Assam-Mizoram Border Dispute:
Earlier in June this year, two abandoned houses along the Mizoram-Assam border were burned down by unidentified persons, fuelling tension along the volatile inter-state border.
- Now, early a month after this incident, the border dispute between the two neighbouring states has cropped up again, with both accusing each other of encroaching on their respective territories.
- According to the Mizoram side, people from Assam have violated the status quo – as agreed upon between the two State governments a few years ago – in “no man’s land” to trigger the present crisis.
- Mizoram was carved out of Assam as a Union Territory in 1972 and by 1987, it became a full-fledged state.
- The two states have sparred over this 164.6 km long inter-state border over the past, sometimes leading to violent clashes.
- The dispute stems from two notifications passed under British era:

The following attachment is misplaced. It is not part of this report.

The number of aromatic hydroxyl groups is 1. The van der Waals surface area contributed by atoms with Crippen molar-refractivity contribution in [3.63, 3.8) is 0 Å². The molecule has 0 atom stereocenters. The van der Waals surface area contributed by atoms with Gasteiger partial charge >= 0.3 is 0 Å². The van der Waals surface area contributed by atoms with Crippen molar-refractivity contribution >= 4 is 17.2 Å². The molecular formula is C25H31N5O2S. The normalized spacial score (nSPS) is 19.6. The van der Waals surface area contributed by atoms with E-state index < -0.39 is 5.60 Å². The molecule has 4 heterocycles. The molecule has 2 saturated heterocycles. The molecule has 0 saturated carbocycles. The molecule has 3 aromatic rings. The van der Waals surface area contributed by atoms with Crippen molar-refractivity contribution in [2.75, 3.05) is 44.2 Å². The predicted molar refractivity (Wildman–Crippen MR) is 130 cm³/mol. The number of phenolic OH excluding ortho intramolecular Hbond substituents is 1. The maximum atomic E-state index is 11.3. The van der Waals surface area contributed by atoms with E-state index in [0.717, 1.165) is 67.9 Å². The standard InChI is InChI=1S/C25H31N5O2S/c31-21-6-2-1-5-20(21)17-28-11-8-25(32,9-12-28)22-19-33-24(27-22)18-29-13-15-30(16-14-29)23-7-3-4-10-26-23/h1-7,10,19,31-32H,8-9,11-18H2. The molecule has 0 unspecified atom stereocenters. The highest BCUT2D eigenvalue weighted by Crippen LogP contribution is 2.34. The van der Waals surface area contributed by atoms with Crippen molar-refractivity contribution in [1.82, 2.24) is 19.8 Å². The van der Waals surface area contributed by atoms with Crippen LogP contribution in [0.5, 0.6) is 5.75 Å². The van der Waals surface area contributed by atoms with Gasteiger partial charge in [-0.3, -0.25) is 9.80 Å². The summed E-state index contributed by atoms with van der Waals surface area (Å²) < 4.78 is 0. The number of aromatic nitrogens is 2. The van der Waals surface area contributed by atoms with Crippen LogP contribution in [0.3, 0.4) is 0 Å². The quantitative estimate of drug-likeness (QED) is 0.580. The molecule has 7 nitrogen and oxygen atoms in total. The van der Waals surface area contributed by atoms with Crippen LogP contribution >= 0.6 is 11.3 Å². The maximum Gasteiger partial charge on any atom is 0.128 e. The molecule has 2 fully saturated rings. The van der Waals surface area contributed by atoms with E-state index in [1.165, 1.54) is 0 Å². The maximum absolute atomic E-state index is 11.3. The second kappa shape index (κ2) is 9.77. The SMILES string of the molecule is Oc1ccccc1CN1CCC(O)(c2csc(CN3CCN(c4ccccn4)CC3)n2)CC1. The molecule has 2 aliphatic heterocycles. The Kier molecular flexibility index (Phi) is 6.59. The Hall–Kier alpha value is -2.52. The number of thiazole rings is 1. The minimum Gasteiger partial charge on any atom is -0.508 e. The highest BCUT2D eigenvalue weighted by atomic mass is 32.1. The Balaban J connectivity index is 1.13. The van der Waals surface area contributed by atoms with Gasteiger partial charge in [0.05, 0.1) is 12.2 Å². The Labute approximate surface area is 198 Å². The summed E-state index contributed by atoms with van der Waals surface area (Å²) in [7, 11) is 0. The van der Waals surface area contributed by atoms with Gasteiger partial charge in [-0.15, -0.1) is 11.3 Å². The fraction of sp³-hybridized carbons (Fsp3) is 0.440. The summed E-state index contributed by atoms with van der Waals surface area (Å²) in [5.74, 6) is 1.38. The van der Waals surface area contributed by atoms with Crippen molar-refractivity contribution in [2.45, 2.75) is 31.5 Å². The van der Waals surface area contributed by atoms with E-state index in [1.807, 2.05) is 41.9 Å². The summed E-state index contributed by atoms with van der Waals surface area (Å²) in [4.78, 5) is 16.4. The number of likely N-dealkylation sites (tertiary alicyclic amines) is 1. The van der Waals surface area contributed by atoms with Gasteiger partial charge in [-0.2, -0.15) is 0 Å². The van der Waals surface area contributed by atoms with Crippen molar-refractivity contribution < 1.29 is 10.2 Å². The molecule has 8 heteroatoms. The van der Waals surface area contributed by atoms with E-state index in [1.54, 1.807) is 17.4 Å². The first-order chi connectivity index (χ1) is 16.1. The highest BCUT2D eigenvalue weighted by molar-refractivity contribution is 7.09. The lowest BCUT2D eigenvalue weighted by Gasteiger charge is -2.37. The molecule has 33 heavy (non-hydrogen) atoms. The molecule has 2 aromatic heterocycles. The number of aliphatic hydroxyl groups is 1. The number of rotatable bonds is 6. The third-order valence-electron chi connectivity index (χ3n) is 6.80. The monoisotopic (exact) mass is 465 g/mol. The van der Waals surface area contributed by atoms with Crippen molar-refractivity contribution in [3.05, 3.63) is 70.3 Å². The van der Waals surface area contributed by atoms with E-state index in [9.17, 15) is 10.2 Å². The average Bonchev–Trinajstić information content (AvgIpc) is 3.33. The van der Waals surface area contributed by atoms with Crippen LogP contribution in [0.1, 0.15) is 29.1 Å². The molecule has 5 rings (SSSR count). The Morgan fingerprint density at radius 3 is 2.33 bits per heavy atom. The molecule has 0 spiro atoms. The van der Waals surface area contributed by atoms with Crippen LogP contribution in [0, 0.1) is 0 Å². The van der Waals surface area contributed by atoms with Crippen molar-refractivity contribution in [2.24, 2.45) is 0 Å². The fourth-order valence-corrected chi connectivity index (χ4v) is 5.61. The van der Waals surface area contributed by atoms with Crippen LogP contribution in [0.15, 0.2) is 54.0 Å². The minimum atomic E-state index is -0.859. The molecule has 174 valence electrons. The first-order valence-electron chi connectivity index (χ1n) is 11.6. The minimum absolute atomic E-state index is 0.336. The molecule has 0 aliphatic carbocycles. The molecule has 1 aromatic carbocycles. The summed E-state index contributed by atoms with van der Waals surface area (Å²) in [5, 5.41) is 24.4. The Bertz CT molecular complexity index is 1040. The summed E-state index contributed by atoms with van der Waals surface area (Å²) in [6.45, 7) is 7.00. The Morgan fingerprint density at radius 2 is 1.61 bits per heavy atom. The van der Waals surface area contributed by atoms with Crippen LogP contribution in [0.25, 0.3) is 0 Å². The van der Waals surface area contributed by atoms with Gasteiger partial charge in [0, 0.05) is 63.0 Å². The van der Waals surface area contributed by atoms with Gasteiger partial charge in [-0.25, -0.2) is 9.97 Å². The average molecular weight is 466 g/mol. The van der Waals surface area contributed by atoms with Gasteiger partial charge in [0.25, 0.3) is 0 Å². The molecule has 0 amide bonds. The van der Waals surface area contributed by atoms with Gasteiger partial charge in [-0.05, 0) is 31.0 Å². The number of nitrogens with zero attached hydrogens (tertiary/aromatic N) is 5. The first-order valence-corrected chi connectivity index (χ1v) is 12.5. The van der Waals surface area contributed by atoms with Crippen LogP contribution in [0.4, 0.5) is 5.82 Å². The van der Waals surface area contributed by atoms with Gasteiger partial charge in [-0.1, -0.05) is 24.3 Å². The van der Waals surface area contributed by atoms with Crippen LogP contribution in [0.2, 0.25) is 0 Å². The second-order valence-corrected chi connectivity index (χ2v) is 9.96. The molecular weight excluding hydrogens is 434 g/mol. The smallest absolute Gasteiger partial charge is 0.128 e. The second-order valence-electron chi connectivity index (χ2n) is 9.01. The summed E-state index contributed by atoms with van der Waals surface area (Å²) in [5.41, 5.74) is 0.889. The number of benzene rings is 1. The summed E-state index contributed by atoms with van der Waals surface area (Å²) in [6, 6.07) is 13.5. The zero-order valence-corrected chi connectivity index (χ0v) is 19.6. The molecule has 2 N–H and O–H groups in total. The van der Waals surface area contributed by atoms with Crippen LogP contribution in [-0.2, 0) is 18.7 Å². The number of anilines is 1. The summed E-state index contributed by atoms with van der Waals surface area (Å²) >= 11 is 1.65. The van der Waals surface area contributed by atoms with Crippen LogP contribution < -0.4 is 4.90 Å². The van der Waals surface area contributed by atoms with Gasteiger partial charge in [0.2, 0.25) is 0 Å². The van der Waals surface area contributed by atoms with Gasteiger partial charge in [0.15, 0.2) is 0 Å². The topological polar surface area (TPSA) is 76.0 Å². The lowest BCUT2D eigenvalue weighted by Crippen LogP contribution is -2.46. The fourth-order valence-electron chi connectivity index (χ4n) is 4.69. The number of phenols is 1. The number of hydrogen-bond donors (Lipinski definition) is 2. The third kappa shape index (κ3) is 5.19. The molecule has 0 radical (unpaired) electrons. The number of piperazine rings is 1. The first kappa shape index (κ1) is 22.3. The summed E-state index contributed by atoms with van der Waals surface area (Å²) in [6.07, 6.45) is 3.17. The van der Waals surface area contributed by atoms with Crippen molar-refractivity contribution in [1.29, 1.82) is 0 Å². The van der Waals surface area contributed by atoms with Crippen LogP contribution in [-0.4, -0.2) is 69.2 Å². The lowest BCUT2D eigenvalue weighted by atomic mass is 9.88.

- First, notification of 1875, that differentiated Lushai Hills from the plains of Cachar.
- Second, notification of 1933, that demarcates a boundary between Lushai Hills and Manipur.
- Mizoram claims that the land is theirs is based on an 1875 notification, which came from the Bengal Eastern Frontier Regulation Act of 1873.
- Assam for its part, claims that the land is theirs. It goes by a 1933 notification by the state government that demarcated the Lushai Hills, which Mizoram was formerly known as, from the province of Manipur.
- During colonial times, Mizoram was known as Lushai Hills, a district of Assam.
- The border between the two neighbouring states is an imaginary line that changes with the natural obstacles of rivers, hills, valleys and forests.
- People of Assam and Mizoram have attributed the border conflicts to the differences over this not-so-clear boundary.
- Hence, often people living in the border areas cross over to the other side as they are not fully aware of the border demarcation.